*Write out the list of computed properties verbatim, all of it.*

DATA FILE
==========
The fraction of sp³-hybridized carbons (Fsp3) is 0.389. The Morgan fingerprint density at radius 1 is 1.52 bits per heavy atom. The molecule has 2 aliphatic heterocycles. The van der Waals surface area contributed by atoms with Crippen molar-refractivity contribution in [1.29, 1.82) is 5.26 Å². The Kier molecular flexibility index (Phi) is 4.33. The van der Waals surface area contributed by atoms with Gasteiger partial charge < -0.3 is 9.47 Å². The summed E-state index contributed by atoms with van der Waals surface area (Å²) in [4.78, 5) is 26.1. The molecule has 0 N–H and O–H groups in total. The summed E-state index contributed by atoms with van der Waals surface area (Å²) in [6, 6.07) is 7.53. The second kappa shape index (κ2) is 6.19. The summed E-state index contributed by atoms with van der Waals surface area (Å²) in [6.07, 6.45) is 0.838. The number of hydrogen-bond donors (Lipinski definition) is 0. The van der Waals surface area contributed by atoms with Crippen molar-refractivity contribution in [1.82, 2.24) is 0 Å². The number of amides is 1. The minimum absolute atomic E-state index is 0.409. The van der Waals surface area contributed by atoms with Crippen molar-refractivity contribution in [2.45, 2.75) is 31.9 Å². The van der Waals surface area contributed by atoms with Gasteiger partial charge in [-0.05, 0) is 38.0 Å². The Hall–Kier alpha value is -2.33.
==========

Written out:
The fraction of sp³-hybridized carbons (Fsp3) is 0.389. The Morgan fingerprint density at radius 1 is 1.52 bits per heavy atom. The molecule has 2 aliphatic heterocycles. The van der Waals surface area contributed by atoms with Crippen molar-refractivity contribution in [1.29, 1.82) is 5.26 Å². The Kier molecular flexibility index (Phi) is 4.33. The van der Waals surface area contributed by atoms with Gasteiger partial charge < -0.3 is 9.47 Å². The summed E-state index contributed by atoms with van der Waals surface area (Å²) in [4.78, 5) is 26.1. The molecule has 0 N–H and O–H groups in total. The summed E-state index contributed by atoms with van der Waals surface area (Å²) in [6, 6.07) is 7.53. The second kappa shape index (κ2) is 6.19. The summed E-state index contributed by atoms with van der Waals surface area (Å²) in [6.07, 6.45) is 0.838. The number of hydrogen-bond donors (Lipinski definition) is 0. The van der Waals surface area contributed by atoms with Crippen molar-refractivity contribution in [1.82, 2.24) is 0 Å². The number of amides is 1. The minimum absolute atomic E-state index is 0.409. The van der Waals surface area contributed by atoms with Crippen molar-refractivity contribution in [2.45, 2.75) is 31.9 Å². The van der Waals surface area contributed by atoms with Gasteiger partial charge in [-0.05, 0) is 38.0 Å². The Hall–Kier alpha value is -2.33.